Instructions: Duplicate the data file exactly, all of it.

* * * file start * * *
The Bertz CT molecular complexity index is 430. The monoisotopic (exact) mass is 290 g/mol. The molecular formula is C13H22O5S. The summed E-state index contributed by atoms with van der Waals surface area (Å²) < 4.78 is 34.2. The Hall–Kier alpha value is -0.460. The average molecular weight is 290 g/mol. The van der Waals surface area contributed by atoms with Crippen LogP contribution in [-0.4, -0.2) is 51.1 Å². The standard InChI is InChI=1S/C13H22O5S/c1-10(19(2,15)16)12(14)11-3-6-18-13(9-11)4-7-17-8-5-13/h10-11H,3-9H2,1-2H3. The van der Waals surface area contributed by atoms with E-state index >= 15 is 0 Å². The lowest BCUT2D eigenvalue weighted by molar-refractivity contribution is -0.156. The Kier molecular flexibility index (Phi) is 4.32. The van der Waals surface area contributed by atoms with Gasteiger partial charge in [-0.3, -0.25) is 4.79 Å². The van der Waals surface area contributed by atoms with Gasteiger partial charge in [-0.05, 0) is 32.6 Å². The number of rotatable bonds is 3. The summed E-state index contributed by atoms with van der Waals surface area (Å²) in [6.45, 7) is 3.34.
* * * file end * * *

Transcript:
The Bertz CT molecular complexity index is 430. The monoisotopic (exact) mass is 290 g/mol. The molecular formula is C13H22O5S. The summed E-state index contributed by atoms with van der Waals surface area (Å²) < 4.78 is 34.2. The Hall–Kier alpha value is -0.460. The average molecular weight is 290 g/mol. The van der Waals surface area contributed by atoms with Crippen LogP contribution in [-0.4, -0.2) is 51.1 Å². The standard InChI is InChI=1S/C13H22O5S/c1-10(19(2,15)16)12(14)11-3-6-18-13(9-11)4-7-17-8-5-13/h10-11H,3-9H2,1-2H3. The van der Waals surface area contributed by atoms with E-state index >= 15 is 0 Å². The lowest BCUT2D eigenvalue weighted by molar-refractivity contribution is -0.156. The Kier molecular flexibility index (Phi) is 4.32. The van der Waals surface area contributed by atoms with Gasteiger partial charge in [-0.3, -0.25) is 4.79 Å². The van der Waals surface area contributed by atoms with Gasteiger partial charge in [-0.05, 0) is 32.6 Å². The number of rotatable bonds is 3. The summed E-state index contributed by atoms with van der Waals surface area (Å²) in [6.45, 7) is 3.34.